Cabinet approves draft changes to portions of Mining Act

  • Date: 2017-12-07
  • Source: Department of Information Services, Executive Yuan

The Cabinet today approved draft amendments to portions of the Mining Act crafted by the Ministry of Economic Affairs (MOEA). The draft will now go to the Legislative Yuan for review.

Premier Lai Ching-te said that the crux of the Mining Act amendments rests on protecting the rights and interests of indigenous peoples in the spirit of the Indigenous Peoples Basic Law, as well as imposing restrictions on mining activities and enhancing environmental protection and oversight mechanisms. At the same time, the changes will require information transparency and preserve the right of public participation. To balance environmental protection against industry requirements, production limits will be set primarily to meet internal demand, in order to meet the broadest expectations and consensus of society at large by promoting the sustainable development of the economy and environment.

Thanking Minister without Portfolio Chang Jing-sen for his oversight and guidance, as well as the MOEA and other concerned ministries and agencies for the dedicated efforts, Premier Lai instructed the MOEA, Council of Indigenous Peoples and other related agencies to move quickly in responding to Minister Chang’s directives that the MOEA supervise the development of the mining industry, all supervisory bodies of targeted businesses clearly incorporate Indigenous Peoples Basic Law regulations into respective development plans, and environmental impact assessment mechanisms be taken into account.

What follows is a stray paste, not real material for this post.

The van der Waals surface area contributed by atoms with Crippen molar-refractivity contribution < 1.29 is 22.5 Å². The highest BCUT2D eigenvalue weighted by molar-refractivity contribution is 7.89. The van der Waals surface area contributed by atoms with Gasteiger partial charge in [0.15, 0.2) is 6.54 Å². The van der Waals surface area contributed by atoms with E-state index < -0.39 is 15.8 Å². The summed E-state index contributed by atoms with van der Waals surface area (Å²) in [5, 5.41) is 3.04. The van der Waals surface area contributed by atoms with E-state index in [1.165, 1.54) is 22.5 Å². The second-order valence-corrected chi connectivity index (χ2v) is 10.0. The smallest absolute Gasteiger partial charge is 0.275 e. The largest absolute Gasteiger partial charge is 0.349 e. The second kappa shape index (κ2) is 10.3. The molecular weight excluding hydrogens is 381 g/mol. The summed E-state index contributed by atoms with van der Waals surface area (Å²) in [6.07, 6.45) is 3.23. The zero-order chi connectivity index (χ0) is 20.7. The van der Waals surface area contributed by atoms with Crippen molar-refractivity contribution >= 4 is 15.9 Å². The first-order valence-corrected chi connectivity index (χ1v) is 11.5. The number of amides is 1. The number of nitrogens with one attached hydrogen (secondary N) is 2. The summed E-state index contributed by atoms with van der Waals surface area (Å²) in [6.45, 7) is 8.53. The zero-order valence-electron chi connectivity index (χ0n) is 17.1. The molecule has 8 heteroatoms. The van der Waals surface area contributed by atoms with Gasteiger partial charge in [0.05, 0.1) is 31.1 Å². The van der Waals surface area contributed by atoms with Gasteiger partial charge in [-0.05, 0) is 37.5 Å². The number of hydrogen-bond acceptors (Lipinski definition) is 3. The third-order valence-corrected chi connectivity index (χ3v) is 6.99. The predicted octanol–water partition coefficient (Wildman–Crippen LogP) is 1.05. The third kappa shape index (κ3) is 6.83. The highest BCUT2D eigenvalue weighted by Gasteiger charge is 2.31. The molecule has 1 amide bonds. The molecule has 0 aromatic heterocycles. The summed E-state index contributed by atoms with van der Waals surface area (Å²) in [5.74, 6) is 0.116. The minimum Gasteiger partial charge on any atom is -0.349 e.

The MOEA indicated that the Mining Act has undergone 16 rounds of revision since its initial enactment on May 26, 1930. The most recent package of amendments was promulgated on November 30, 2016. Additionally, the Executive Yuan approved draft amendments covering Article 6 and Article 72-1 of the act on February 21 of this year, and submitted it to the Legislative Yuan for review. Following growing public attention to issues such as the conservation of public land and natural resources, sustainable development, indigenous rights, information transparency and public participation, the current round of revisions was undertaken to reflect these concerns and take into account improved technologies for resource extraction, as well as overall economic and environmental conditions both at home and abroad.